Login

 

Lost your password?

 

The Practical Employer

Just Because It Might Be Legal Doesn’t Make It Right

Merely because an employer can win a case for a stray racial epithet does not mean that any employer should tolerate this language.
The plaintiff in Tennial v. UPS [pdf], a former UPS manager, claimed that his manager placed him on a performance improvement plan, and ultimately demoted him, because of his race.WF_WebSite_BlogHeaders-11
In support of this claim, he relied in part on: 1) his manager’s alleged use of the word “n*****” in referencing another, nonparty UPS employee, and (2) a district president’s use of the word “boys” in reference to Tennial’s black co-workers.
The 6th Circuit concluded that these two stray comments could not stand as direct evidence in support of Tennial’s race-discrimination claim:

Direct evidence consists of facts that, “if believed, require[] the conclusion that unlawful discrimination was at least a motivating factor in the employer’s actions.” In other words, when direct evidence is provided, no inferences are needed in order to conclude that racial discrimination is afoot. …

A finding of racial discrimination based on these comments, moreover, would require us to make inferences. First, we would have to infer that Cochran’s alleged use of the n-word with respect to an urelated employee meant that his decision to demote Tennial was due to a similar racial animus. We would also be required to infer that Harm’s reference to Tennial’s coworkers as “boys” meant that his animus trickled down and influenced the individual decisions of Cochran and Slabaugh to initiate Tennial’s MPIP and demotion process.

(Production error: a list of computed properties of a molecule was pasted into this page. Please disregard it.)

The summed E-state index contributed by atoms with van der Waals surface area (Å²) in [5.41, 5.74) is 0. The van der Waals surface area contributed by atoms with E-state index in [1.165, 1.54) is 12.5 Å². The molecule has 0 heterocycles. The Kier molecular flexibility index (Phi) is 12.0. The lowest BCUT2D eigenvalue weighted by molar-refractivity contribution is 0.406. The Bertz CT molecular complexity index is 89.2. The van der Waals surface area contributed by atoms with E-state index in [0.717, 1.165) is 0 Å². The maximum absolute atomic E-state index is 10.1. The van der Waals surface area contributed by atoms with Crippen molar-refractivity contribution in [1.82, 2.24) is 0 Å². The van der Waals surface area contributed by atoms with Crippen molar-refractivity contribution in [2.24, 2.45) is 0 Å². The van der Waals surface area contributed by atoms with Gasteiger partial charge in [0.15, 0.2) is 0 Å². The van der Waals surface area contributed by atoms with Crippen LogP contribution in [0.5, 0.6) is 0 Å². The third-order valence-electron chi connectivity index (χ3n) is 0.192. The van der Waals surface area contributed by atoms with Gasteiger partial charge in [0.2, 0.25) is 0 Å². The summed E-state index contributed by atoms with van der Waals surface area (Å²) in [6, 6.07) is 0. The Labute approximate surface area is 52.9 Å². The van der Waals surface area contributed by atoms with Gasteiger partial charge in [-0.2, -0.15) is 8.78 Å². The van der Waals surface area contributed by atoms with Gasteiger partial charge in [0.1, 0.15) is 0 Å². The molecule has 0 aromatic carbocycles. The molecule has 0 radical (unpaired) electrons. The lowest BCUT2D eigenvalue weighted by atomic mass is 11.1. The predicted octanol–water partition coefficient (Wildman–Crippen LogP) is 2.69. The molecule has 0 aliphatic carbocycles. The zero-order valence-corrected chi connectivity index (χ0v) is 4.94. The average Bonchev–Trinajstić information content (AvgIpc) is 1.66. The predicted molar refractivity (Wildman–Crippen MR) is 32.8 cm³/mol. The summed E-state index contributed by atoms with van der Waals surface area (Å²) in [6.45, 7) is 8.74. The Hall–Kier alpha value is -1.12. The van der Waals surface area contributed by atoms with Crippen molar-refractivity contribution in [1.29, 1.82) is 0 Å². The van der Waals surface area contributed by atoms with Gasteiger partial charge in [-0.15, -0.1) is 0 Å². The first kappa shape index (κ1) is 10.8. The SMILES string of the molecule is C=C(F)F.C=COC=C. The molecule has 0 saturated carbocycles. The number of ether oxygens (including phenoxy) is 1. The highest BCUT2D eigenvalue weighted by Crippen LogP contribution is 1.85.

So, this employer won, and avoided liability for a manager’s alleged use of the N-word. Just because something is legally defensible, however, doesn’t make it right. Merely because an employer can win a case for a stray racial epithet does not mean that any employer should tolerate this language. If I’m this employer (or the lawyer advising this employer), this manager would have been terminated upon an investigation reasonably confirming the misconduct.

I reach this conclusion for two reasons.

First, it’s the morally correct position. If someone uses the N-word to describe African Americans, even once, that person is a bigot, and bigots have no place in my workplace.

Secondly, if I, as the company’s lawyer, need to defend to a judge or jury my client’s actions, I need to able to argue that one stray comment doesn’t violate Title VII and, more importantly, that my client doesn’t tolerate such bigotry. Not firing the N-bomb utterer is nothing short of condoning the racism, and, if you’re condoning racism, you’re no better than the alleged racist.

Jon Hyman is a partner at Meyers, Roman, Friedberg & Lewis in Cleveland. Comment below or email editors@workforce.com. Follow Hyman’s blog at Workforce.com/PracticalEmployer.

Tags: , ,